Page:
Update: I did a new CMS market share analysis in November 2019.
As I’m getting into my new role as Marketing Lead for WordPress, I was doing an analysis of the CMS market share numbers. The first thing I noticed was that, according to W3Techs, WordPress’s market share had yet again grown, to now have 33% of the top 10 million sites. As I was diving deeper, the numbers in the W3Techs research show some very interesting trends. I thought I’d share what I’m seeing.
WordPress’s market share is huge
The first thing that’s obvious when you look at these numbers is that WordPress’s market share is absolutely huge. At 33% it’s now 11 times bigger than the number two in the market, another open source CMS: Joomla. I’ll be very happy when we add another .3% and can say that we’re “a third of the internet”.
When you look at the raw numbers, it’s clear that only a few of the CMSs are making any real moves. I’ve highlighted the growth and decline per month over the last year in the screenshot below.
Note that the “None” group in this data, with 45% market share, doesn’t mean that 45% of sites are coded by hand. It means that W3Techs did not recognize the CMS (and it recognizes a lot of them), and the CMS is thus probably bespoke. The trends are very consistent though: people are moving to known CMSs and very few CMSs grow one month to decline the next. You’re either growing, or shrinking, with very little exception.
Relative growth and trends
Because WordPress is so big, looking at absolute growth only tells you so much. If we start looking at relative growth, we can see who our new competitors really are. As soon as you start looking at relative growth for the top 20, three systems jump out:
- Squarespace, which grew 114%.
- Wix, which grew 150%.
- Weebly, which grew 120%.
It’s noteworthy that Prestashop, an eCommerce system / CMS, also grew its market share by a very respectable 67%. WordPress grew by “only” 13%, which considering the marketshare it already has, is still massive. But what I was looking for was in the next step: what if all these systems maintained the growth or decline they had in 2018 for another year? If they do, the top 10 of CMSs would look starkly different to today:
|CMS||2020 forecast||2019 ranking||2018 ranking|
While WordPress will remain number 1, the rest of the top 10 will change dramatically.
Open source on the decline?
At the beginning of 2018, the top 4 CMSs by market share in the world were all open source: WordPress, Joomla, Drupal and Magento. So I also dove in and checked whether Open Source as a whole was losing or winning. The numbers are clear, based on the top 25 CMSs (including all the sites that fit in W3Techs “None” category, classified as closed source):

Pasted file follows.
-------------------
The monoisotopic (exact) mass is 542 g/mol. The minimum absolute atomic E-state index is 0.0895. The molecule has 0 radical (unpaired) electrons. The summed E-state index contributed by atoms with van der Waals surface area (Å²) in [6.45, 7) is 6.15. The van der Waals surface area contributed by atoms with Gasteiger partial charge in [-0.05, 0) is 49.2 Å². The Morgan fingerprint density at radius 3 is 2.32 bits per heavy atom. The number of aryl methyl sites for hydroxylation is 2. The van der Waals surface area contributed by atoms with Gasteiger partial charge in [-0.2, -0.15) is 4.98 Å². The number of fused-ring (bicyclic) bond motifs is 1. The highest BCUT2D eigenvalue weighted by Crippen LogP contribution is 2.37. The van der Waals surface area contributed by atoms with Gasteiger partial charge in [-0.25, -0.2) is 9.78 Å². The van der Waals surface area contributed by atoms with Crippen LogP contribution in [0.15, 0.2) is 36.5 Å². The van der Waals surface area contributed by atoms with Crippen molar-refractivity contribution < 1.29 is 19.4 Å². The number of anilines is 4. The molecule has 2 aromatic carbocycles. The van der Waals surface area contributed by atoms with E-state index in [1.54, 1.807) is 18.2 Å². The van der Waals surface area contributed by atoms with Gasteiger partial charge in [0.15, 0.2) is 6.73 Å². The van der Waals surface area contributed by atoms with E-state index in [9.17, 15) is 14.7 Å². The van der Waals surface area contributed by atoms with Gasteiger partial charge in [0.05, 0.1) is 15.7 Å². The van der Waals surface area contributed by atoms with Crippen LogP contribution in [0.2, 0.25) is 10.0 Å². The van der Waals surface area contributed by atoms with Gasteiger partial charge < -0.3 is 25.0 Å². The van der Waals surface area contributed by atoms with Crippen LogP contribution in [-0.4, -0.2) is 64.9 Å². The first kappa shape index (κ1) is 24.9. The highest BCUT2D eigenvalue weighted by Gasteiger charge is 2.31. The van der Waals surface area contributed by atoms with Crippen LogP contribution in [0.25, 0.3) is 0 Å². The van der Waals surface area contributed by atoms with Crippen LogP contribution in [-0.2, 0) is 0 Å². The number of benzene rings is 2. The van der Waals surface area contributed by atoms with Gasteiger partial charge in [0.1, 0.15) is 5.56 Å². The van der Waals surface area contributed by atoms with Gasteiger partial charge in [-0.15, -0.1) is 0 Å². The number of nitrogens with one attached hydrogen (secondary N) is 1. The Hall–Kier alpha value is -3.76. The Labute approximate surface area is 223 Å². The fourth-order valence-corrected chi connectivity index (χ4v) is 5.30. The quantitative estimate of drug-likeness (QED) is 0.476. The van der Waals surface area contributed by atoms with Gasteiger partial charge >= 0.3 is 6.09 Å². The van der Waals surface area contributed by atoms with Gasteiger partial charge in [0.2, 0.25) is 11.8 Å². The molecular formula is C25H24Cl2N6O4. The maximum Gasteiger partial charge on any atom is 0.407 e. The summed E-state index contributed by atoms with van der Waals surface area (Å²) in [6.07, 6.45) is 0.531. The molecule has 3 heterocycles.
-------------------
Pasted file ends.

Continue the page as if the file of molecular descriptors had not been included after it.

On the whole, Open Source marketshare is growing, but really only because of WordPress and a tiny bit of help from Prestashop. I think this is worrying. We’re losing diversity in the CMS market and with it we’re losing open source alternatives.
- Shopify expects to do about 1 billion USD in revenue in 2018, with 1.5% marketshare.
- Wix expects to do about 600 million USD in revenue in 2018, with 1% marketshare.
- Squarespace reportedly had 300 million USD in revenue in 2017, when it was still much smaller.
I think it’s not unfair to extrapolate these numbers for theses CMSs and compare them to WordPress’s 33% market share. If we do that then WordPress as a whole is indeed, as Matt said in his State of the Word, a $10 billion industry. In fact when he says that he might even be on the low side.
There’s one difference which we may need to address though: WordPress doesn’t spend a percentage of that $10 billion on marketing. The CMSs that are growing their market share so aggressively are spending a lot of money on marketing, and it’s clear that it’s working. It’s not a problem yet, but we’ll need to be more creative and keep an eye on this.
CMS Market Share Data
I imported all this CMS market share data from W3Techs into a Google Sheet. The sheet, including some of my highlights and forecasts is public and you can view it here. I’d love to hear what else you see that strikes as odd or needs attention.